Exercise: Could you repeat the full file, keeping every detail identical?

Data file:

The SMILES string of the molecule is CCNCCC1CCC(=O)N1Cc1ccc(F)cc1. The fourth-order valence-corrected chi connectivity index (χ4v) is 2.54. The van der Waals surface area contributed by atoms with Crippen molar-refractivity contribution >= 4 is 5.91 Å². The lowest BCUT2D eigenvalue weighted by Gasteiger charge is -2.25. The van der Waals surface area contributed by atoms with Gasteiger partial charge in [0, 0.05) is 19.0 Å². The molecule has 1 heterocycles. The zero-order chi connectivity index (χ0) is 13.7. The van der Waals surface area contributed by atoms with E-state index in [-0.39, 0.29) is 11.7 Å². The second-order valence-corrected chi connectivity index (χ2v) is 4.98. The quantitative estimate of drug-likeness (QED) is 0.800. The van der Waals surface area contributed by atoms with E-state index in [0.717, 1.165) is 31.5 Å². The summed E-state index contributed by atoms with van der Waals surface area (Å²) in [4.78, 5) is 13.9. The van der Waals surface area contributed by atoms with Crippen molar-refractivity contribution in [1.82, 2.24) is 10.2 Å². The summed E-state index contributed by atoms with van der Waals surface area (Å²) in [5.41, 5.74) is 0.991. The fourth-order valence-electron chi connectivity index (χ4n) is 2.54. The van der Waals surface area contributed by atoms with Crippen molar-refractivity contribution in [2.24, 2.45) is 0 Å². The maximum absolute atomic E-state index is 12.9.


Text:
The SMILES string of the molecule is CCNCCC1CCC(=O)N1Cc1ccc(F)cc1. The fourth-order valence-corrected chi connectivity index (χ4v) is 2.54. The van der Waals surface area contributed by atoms with Crippen molar-refractivity contribution >= 4 is 5.91 Å². The lowest BCUT2D eigenvalue weighted by Gasteiger charge is -2.25. The van der Waals surface area contributed by atoms with Gasteiger partial charge in [0, 0.05) is 19.0 Å². The molecule has 1 heterocycles. The zero-order chi connectivity index (χ0) is 13.7. The van der Waals surface area contributed by atoms with E-state index in [-0.39, 0.29) is 11.7 Å². The second-order valence-corrected chi connectivity index (χ2v) is 4.98. The quantitative estimate of drug-likeness (QED) is 0.800. The van der Waals surface area contributed by atoms with E-state index in [0.717, 1.165) is 31.5 Å². The summed E-state index contributed by atoms with van der Waals surface area (Å²) in [4.78, 5) is 13.9. The van der Waals surface area contributed by atoms with Crippen molar-refractivity contribution in [1.82, 2.24) is 10.2 Å². The summed E-state index contributed by atoms with van der Waals surface area (Å²) in [5.41, 5.74) is 0.991. The fourth-order valence-electron chi connectivity index (χ4n) is 2.54. The van der Waals surface area contributed by atoms with Crippen molar-refractivity contribution in [2.24, 2.45) is 0 Å². The maximum absolute atomic E-state index is 12.9.